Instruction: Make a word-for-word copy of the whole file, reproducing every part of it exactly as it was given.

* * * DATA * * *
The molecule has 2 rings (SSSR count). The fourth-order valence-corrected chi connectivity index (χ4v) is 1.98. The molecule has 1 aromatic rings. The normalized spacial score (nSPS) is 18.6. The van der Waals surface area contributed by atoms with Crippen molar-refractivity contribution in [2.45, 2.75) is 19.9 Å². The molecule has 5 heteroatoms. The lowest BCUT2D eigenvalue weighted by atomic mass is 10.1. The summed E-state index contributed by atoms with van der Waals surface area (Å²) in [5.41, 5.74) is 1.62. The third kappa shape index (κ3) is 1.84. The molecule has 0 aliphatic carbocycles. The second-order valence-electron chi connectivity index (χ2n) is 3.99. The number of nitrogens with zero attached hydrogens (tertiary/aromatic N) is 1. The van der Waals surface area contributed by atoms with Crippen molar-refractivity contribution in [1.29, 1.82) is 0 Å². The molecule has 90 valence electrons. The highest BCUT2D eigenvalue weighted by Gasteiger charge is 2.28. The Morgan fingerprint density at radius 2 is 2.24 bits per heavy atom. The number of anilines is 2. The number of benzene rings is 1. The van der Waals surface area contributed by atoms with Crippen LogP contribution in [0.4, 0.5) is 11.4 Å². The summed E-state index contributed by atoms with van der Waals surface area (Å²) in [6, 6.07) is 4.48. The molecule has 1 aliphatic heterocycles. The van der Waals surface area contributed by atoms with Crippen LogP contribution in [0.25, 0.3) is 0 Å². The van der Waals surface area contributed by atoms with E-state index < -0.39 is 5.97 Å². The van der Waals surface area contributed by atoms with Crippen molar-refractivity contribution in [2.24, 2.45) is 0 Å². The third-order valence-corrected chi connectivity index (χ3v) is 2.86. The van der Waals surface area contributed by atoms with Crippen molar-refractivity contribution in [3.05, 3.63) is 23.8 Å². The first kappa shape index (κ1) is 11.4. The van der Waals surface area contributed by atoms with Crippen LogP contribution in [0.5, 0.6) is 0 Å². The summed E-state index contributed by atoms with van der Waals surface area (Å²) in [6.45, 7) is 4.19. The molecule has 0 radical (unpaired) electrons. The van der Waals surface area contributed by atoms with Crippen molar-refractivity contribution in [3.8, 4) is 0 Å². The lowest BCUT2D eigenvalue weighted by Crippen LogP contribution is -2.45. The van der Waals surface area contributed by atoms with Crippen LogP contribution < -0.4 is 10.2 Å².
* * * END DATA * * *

The molecule has 2 rings (SSSR count). The fourth-order valence-corrected chi connectivity index (χ4v) is 1.98. The molecule has 1 aromatic rings. The normalized spacial score (nSPS) is 18.6. The van der Waals surface area contributed by atoms with Crippen molar-refractivity contribution in [2.45, 2.75) is 19.9 Å². The molecule has 5 heteroatoms. The lowest BCUT2D eigenvalue weighted by atomic mass is 10.1. The summed E-state index contributed by atoms with van der Waals surface area (Å²) in [5.41, 5.74) is 1.62. The third kappa shape index (κ3) is 1.84. The molecule has 0 aliphatic carbocycles. The second-order valence-electron chi connectivity index (χ2n) is 3.99. The number of nitrogens with zero attached hydrogens (tertiary/aromatic N) is 1. The van der Waals surface area contributed by atoms with Crippen molar-refractivity contribution in [1.29, 1.82) is 0 Å². The molecule has 90 valence electrons. The highest BCUT2D eigenvalue weighted by Gasteiger charge is 2.28. The Morgan fingerprint density at radius 2 is 2.24 bits per heavy atom. The number of anilines is 2. The number of benzene rings is 1. The van der Waals surface area contributed by atoms with Crippen LogP contribution in [0.4, 0.5) is 11.4 Å². The summed E-state index contributed by atoms with van der Waals surface area (Å²) in [6, 6.07) is 4.48. The molecule has 1 aliphatic heterocycles. The van der Waals surface area contributed by atoms with Crippen LogP contribution in [0.25, 0.3) is 0 Å². The van der Waals surface area contributed by atoms with E-state index < -0.39 is 5.97 Å². The van der Waals surface area contributed by atoms with Crippen molar-refractivity contribution in [2.24, 2.45) is 0 Å². The third-order valence-corrected chi connectivity index (χ3v) is 2.86. The van der Waals surface area contributed by atoms with Crippen molar-refractivity contribution in [3.05, 3.63) is 23.8 Å². The first kappa shape index (κ1) is 11.4. The van der Waals surface area contributed by atoms with Crippen LogP contribution in [0.5, 0.6) is 0 Å². The summed E-state index contributed by atoms with van der Waals surface area (Å²) in [6.45, 7) is 4.19. The molecule has 0 radical (unpaired) electrons. The van der Waals surface area contributed by atoms with Crippen molar-refractivity contribution in [3.8, 4) is 0 Å². The lowest BCUT2D eigenvalue weighted by Crippen LogP contribution is -2.45. The van der Waals surface area contributed by atoms with Crippen LogP contribution < -0.4 is 10.2 Å².